Can a Defendant's Conduct Be Considered Willful and Wanton If He Does Not Do Anything to Rectify Existing Dangerous Condition ?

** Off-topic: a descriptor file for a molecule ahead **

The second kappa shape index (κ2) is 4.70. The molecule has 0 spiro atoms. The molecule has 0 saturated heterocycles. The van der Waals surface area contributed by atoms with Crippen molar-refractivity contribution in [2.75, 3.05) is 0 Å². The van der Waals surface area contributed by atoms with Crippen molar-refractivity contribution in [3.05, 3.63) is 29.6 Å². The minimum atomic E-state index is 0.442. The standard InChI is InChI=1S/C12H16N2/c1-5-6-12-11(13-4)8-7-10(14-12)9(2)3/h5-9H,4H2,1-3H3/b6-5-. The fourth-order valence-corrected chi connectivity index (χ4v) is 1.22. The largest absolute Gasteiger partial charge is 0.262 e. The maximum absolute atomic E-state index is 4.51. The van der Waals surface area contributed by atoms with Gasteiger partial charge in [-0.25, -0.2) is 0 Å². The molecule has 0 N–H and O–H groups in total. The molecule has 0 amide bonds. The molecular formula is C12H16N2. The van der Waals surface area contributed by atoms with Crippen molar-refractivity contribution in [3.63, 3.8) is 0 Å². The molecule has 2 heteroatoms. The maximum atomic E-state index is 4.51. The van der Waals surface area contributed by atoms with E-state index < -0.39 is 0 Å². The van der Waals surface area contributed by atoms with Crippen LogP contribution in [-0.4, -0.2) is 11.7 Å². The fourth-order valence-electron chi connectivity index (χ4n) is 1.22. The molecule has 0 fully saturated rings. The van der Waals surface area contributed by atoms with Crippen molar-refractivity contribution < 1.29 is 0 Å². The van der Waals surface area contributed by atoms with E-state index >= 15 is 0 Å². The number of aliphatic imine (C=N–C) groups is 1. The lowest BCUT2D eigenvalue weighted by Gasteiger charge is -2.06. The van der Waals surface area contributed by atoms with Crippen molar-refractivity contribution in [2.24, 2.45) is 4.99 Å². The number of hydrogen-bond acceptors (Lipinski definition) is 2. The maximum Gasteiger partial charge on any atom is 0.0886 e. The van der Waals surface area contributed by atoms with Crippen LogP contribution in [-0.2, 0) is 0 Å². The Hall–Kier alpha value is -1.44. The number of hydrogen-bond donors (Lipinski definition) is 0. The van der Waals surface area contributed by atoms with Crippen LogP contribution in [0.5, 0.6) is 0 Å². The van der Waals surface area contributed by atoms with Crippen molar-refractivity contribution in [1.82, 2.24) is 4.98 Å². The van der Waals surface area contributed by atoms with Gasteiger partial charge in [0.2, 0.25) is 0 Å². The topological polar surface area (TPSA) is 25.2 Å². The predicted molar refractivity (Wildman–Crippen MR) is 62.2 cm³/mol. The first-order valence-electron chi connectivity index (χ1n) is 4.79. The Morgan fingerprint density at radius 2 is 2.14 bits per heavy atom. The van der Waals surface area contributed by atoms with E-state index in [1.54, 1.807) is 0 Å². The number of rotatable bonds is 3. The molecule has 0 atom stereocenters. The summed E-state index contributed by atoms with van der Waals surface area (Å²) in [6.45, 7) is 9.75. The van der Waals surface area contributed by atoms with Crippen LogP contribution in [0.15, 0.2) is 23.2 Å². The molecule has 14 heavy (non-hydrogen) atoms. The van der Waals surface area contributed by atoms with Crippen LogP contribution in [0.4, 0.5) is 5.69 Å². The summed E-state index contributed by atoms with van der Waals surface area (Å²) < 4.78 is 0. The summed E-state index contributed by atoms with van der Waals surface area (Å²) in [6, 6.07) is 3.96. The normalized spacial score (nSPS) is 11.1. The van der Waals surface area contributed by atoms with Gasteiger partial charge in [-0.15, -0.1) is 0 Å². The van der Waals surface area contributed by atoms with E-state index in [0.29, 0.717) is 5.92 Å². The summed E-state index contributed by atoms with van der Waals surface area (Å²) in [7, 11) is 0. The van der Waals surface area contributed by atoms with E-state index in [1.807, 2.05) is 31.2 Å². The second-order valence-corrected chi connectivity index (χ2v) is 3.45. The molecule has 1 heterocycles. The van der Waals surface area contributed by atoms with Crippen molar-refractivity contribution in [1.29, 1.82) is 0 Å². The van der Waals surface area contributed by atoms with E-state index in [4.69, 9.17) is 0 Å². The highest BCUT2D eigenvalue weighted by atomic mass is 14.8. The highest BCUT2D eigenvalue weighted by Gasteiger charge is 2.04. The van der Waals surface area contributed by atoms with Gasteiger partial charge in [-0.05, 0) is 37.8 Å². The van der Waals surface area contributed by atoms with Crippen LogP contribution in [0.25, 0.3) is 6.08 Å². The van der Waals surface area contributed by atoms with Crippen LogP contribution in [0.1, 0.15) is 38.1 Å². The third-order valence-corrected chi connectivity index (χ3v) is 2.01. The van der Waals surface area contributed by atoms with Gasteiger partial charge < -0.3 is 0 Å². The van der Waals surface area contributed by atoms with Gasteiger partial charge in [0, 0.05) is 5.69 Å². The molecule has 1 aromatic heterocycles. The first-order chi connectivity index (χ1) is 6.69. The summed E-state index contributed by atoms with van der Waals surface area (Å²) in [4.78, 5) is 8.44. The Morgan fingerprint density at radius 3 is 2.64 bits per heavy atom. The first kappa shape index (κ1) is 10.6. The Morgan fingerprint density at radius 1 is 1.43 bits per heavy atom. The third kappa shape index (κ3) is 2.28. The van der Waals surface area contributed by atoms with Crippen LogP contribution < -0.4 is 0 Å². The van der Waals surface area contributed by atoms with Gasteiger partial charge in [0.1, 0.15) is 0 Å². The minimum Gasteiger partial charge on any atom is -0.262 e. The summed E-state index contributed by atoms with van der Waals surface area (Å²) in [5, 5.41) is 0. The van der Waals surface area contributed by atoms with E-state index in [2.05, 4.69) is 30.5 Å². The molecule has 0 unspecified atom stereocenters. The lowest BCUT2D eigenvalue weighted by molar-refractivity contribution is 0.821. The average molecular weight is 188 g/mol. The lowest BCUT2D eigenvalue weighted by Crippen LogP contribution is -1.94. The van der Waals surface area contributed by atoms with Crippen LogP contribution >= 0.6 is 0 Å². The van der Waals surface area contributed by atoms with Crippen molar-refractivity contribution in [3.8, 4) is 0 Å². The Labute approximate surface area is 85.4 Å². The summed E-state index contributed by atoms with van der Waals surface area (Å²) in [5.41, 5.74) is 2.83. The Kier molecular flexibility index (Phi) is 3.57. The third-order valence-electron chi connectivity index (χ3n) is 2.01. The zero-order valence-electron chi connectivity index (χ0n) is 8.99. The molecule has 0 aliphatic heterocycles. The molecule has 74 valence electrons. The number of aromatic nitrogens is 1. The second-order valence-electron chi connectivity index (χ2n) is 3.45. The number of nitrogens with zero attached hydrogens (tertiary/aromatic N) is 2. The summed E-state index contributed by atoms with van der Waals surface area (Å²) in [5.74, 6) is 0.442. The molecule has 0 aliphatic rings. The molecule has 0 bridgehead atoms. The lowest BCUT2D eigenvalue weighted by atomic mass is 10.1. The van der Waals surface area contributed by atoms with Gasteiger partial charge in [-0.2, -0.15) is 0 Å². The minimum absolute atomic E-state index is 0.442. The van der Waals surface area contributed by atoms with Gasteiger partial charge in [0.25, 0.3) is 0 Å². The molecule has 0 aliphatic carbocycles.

In Muellman v. Chicago Park District, 233 Ill. App. 3d 1066, 1066-67, 600 N.E.2d 48, 175 Ill. Dec. 425 (1992), the plaintiff was injured when she stepped on an open pipe in Grant Park. The evidence showed that the defendant's employees were aware of the uncovered pipes, but painted bright orange only those pipes that had the potential to damage their mowing equipment, not those upon which the general public could walk and be injured. Muellman, 233 Ill. App. 3d at 1069. In Benhart v. Rockford Park District, 218 Ill. App. 3d 554, 555, 578 N.E.2d 600, 161 Ill. Dec. 242 (1991), the plaintiff alleged she was injured by the defendant's intentional removal of a safety feature, nonskid strips, from a wave pool. In each of these cases, the court concluded that the defendant's conduct rose to the level of willful and wanton. Muellman, 233 Ill. App. 3d at 1069 (concluding that the trial court's entry of judgment in favor of the plaintiff was not against the manifest weight of the evidence); Benhart, 218 Ill. App. 3d at 559-60 (reversing the trial court's section 2--615 dismissal of the plaintiff's claim of willful and wanton conduct). In Muellman, the defendant was aware of an existing dangerous condition and took steps to protect itself but consciously disregarded the safety of others by doing nothing to protect them. In Benhart, the defendant intentionally removed an existing safety device. In stark contrast, even assuming that defendants here were aware that the massive pile of snow would somehow create a dangerous condition of ice and snow on the sidewalk, defendants did not do anything to protect some persons and not others (Muellman), nor did defendants intentionally remove any safety device (Benhart).